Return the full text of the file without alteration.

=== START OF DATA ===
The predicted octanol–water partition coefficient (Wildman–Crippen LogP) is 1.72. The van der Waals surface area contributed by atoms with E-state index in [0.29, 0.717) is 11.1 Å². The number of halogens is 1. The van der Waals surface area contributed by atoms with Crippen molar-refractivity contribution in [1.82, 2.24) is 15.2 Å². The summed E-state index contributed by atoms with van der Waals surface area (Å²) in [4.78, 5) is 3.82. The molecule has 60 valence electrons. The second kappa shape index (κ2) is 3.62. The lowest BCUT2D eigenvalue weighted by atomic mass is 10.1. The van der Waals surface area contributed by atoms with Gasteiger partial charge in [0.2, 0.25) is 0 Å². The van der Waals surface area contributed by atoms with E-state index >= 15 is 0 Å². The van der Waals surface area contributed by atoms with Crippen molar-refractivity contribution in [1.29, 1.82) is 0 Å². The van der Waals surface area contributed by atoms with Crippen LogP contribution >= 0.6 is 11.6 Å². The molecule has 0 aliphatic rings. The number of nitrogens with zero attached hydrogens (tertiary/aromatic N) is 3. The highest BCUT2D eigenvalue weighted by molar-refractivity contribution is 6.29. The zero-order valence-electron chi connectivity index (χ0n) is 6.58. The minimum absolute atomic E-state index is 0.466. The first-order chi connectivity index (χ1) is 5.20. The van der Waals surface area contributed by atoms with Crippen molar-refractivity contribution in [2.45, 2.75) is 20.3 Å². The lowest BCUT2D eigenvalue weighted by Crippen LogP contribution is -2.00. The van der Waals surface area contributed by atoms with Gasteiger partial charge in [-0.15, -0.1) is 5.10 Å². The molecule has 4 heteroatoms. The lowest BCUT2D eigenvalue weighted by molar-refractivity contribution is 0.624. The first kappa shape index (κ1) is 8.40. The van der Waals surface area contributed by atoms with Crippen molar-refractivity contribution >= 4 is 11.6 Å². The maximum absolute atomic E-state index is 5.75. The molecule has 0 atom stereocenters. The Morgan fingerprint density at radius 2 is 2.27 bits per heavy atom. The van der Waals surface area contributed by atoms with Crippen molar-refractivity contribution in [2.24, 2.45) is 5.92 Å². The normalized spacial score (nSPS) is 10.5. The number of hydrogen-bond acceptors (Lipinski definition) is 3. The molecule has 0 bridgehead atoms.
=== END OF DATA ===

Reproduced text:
The predicted octanol–water partition coefficient (Wildman–Crippen LogP) is 1.72. The van der Waals surface area contributed by atoms with E-state index in [0.29, 0.717) is 11.1 Å². The number of halogens is 1. The van der Waals surface area contributed by atoms with Crippen molar-refractivity contribution in [1.82, 2.24) is 15.2 Å². The summed E-state index contributed by atoms with van der Waals surface area (Å²) in [4.78, 5) is 3.82. The molecule has 60 valence electrons. The second kappa shape index (κ2) is 3.62. The lowest BCUT2D eigenvalue weighted by atomic mass is 10.1. The van der Waals surface area contributed by atoms with Gasteiger partial charge in [0.2, 0.25) is 0 Å². The van der Waals surface area contributed by atoms with E-state index >= 15 is 0 Å². The van der Waals surface area contributed by atoms with Crippen molar-refractivity contribution in [1.29, 1.82) is 0 Å². The van der Waals surface area contributed by atoms with Crippen LogP contribution >= 0.6 is 11.6 Å². The molecule has 0 aliphatic rings. The number of nitrogens with zero attached hydrogens (tertiary/aromatic N) is 3. The highest BCUT2D eigenvalue weighted by molar-refractivity contribution is 6.29. The zero-order valence-electron chi connectivity index (χ0n) is 6.58. The minimum absolute atomic E-state index is 0.466. The first-order chi connectivity index (χ1) is 5.20. The van der Waals surface area contributed by atoms with Crippen molar-refractivity contribution in [2.45, 2.75) is 20.3 Å². The lowest BCUT2D eigenvalue weighted by Crippen LogP contribution is -2.00. The van der Waals surface area contributed by atoms with Gasteiger partial charge in [-0.15, -0.1) is 5.10 Å². The molecule has 4 heteroatoms. The lowest BCUT2D eigenvalue weighted by molar-refractivity contribution is 0.624. The first kappa shape index (κ1) is 8.40. The van der Waals surface area contributed by atoms with Crippen molar-refractivity contribution >= 4 is 11.6 Å². The maximum absolute atomic E-state index is 5.75. The molecule has 0 atom stereocenters. The Morgan fingerprint density at radius 2 is 2.27 bits per heavy atom. The van der Waals surface area contributed by atoms with Crippen molar-refractivity contribution in [2.24, 2.45) is 5.92 Å². The normalized spacial score (nSPS) is 10.5. The number of hydrogen-bond acceptors (Lipinski definition) is 3. The molecule has 0 bridgehead atoms.